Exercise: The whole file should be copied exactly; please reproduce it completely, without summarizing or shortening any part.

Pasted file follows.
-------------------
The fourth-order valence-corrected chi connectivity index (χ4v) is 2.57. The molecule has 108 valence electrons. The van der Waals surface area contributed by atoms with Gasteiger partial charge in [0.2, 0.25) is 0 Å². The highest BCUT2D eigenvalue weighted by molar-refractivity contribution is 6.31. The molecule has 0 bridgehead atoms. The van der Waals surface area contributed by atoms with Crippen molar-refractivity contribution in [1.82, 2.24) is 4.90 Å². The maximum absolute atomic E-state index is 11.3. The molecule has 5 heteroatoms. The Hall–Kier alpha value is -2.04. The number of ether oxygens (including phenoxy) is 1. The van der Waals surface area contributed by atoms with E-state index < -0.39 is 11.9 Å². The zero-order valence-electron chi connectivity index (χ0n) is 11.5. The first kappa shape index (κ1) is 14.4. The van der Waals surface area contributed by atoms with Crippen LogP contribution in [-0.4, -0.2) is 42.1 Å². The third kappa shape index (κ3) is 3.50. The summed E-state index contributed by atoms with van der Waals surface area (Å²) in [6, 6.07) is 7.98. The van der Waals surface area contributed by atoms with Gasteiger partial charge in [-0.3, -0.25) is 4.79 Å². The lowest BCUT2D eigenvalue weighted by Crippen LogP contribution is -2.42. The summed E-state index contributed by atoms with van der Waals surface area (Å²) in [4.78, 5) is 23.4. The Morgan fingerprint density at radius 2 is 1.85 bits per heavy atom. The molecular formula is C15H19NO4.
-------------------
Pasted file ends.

The fourth-order valence-corrected chi connectivity index (χ4v) is 2.57. The molecule has 108 valence electrons. The van der Waals surface area contributed by atoms with Gasteiger partial charge in [0.2, 0.25) is 0 Å². The highest BCUT2D eigenvalue weighted by molar-refractivity contribution is 6.31. The molecule has 0 bridgehead atoms. The van der Waals surface area contributed by atoms with Crippen molar-refractivity contribution in [1.82, 2.24) is 4.90 Å². The maximum absolute atomic E-state index is 11.3. The molecule has 5 heteroatoms. The Hall–Kier alpha value is -2.04. The number of ether oxygens (including phenoxy) is 1. The van der Waals surface area contributed by atoms with E-state index < -0.39 is 11.9 Å². The zero-order valence-electron chi connectivity index (χ0n) is 11.5. The first kappa shape index (κ1) is 14.4. The van der Waals surface area contributed by atoms with Crippen LogP contribution in [-0.4, -0.2) is 42.1 Å². The third kappa shape index (κ3) is 3.50. The summed E-state index contributed by atoms with van der Waals surface area (Å²) in [6, 6.07) is 7.98. The van der Waals surface area contributed by atoms with Gasteiger partial charge in [-0.3, -0.25) is 4.79 Å². The lowest BCUT2D eigenvalue weighted by Crippen LogP contribution is -2.42. The summed E-state index contributed by atoms with van der Waals surface area (Å²) in [4.78, 5) is 23.4. The Morgan fingerprint density at radius 2 is 1.85 bits per heavy atom. The molecular formula is C15H19NO4.